If you agree with partnering with us on helping us acquire backlinks, I would like to discuss a package or how you wanted to compensated to perform this assignment.

Thank you so much for your time.

Best Regards,

[Redacted] SEO Manager, Hotels.com Americas
Hotels.com – an Expedia Inc Brand

Unnatural links, or brand outreach?

One of the interesting aspects of the message is that it comes from a Hotels.com address but its writer seemed careless about basic grammar. Also notable is that the message wasn’t reviewed before being sent out.

The message was infelicitously worded. Its timing was also unfortunate.

It was only last January when sister site Expedia.com‘s visibility in American and Canadian Google search results was estimated to have been reduced by a quarter.

It was rumored that that event was the result of “a major penalty” by the search giant for what was alleged to have been a paid linking scheme by Expedia, according to Search Engine Land.

Expedia Inc’s stock (EXPE) fell 4% on the news, though its share price later recovered. Google never commented.

During a quarterly conference call in February, Expedia Inc CEO Dara Khosrowshahi said that the company looks at all its search engine marketing (SEM) and SEO procedures in Google, adding:

“We’re constantly auditing them and making sure that our practices are industry leading.”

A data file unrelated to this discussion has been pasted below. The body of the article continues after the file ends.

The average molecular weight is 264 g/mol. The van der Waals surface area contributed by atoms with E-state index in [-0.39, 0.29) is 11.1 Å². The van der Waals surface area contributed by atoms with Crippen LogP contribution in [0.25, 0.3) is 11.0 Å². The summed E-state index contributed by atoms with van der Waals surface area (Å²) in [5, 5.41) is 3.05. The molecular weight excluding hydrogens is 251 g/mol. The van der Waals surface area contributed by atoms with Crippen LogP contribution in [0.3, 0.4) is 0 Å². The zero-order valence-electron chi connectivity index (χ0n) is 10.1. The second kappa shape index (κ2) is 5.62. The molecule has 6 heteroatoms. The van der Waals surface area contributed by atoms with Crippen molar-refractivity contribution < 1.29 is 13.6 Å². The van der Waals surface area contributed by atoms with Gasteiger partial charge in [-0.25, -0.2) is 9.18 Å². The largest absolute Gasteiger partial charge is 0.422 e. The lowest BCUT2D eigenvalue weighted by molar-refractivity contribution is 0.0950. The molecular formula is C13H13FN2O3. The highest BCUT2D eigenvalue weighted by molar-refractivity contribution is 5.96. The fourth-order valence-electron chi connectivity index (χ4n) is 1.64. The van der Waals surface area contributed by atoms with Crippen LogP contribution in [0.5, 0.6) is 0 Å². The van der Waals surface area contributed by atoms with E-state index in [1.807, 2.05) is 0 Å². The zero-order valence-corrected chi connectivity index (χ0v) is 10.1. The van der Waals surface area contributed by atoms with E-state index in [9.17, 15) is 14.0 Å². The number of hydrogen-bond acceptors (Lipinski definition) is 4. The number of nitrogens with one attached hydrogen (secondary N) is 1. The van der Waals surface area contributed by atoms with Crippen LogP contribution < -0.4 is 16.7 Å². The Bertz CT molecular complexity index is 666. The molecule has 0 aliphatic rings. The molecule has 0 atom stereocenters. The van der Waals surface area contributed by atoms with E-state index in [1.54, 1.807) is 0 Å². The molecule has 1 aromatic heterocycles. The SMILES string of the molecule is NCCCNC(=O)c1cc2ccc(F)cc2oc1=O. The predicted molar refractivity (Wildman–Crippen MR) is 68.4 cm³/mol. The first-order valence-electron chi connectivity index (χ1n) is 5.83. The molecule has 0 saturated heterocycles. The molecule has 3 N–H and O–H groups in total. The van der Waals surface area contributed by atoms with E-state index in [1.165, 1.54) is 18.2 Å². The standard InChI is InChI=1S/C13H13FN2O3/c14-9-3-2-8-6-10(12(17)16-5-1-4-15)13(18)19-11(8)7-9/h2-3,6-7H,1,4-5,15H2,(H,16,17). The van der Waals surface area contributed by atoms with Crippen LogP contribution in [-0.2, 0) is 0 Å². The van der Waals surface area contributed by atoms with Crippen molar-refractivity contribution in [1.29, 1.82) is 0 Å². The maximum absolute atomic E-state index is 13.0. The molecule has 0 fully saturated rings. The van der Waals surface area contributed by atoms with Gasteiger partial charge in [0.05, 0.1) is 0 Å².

Extra leeway for big brands?

The owner of a long-established travel website claimed to Tnooz that tactics like these are an open secret in the industry. Speaking anonymously, they said:

Assuming the purchased links are not nofollow, this is definitely and 100% a black hat tactic. These are very common. I get these regularly (though not always from hotels.com).

Expedia is very aggressive in this area, and many of the second tier OTAs are at it as well.

Common now is dressing it up as a PR. For instance, if the link is in-body, they build the relevant language around the link to try and game Google’s natural language.

Travel blogs, etc., are awash in crap like this.

“Hotels.com” is a common search term on Google. In the US, it appears in organic search results a million times a week on average, says research firm SearchMetrics.

The brand is not alone. In the US, travel keywords are the second most popular after finance ones, says research firm WordStream.

Whether big brands like Hotels.com have more leeway to make SEM mistakes than smaller brands do was reviewed in depth in this article: Three years on from Google Panda, many travel sites struggle with traffic